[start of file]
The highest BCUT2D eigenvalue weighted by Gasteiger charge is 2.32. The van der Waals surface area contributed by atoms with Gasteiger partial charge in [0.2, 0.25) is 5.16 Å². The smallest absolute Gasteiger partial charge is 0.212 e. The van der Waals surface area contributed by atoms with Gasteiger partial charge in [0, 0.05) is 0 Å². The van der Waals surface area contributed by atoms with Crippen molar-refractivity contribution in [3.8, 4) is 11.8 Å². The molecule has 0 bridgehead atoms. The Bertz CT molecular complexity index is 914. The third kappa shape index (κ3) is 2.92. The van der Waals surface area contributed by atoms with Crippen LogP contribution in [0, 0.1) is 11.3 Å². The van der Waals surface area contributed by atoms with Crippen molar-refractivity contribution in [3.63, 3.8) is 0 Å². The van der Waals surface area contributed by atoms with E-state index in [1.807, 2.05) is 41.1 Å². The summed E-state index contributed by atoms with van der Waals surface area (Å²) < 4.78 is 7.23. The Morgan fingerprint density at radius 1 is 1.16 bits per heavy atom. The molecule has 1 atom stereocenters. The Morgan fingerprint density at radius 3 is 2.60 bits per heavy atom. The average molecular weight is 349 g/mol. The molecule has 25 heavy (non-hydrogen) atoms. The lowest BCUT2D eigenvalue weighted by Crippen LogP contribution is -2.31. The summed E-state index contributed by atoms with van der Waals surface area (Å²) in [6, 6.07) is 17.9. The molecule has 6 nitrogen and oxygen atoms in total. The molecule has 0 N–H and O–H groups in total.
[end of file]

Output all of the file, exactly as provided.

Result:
The highest BCUT2D eigenvalue weighted by Gasteiger charge is 2.32. The van der Waals surface area contributed by atoms with Gasteiger partial charge in [0.2, 0.25) is 5.16 Å². The smallest absolute Gasteiger partial charge is 0.212 e. The van der Waals surface area contributed by atoms with Gasteiger partial charge in [0, 0.05) is 0 Å². The van der Waals surface area contributed by atoms with Crippen molar-refractivity contribution in [3.8, 4) is 11.8 Å². The molecule has 0 bridgehead atoms. The Bertz CT molecular complexity index is 914. The third kappa shape index (κ3) is 2.92. The van der Waals surface area contributed by atoms with Crippen LogP contribution in [0, 0.1) is 11.3 Å². The van der Waals surface area contributed by atoms with Crippen molar-refractivity contribution in [3.63, 3.8) is 0 Å². The van der Waals surface area contributed by atoms with E-state index in [1.807, 2.05) is 41.1 Å². The summed E-state index contributed by atoms with van der Waals surface area (Å²) < 4.78 is 7.23. The Morgan fingerprint density at radius 1 is 1.16 bits per heavy atom. The molecule has 1 atom stereocenters. The Morgan fingerprint density at radius 3 is 2.60 bits per heavy atom. The average molecular weight is 349 g/mol. The molecule has 25 heavy (non-hydrogen) atoms. The lowest BCUT2D eigenvalue weighted by Crippen LogP contribution is -2.31. The summed E-state index contributed by atoms with van der Waals surface area (Å²) in [6, 6.07) is 17.9. The molecule has 6 nitrogen and oxygen atoms in total. The molecule has 0 N–H and O–H groups in total.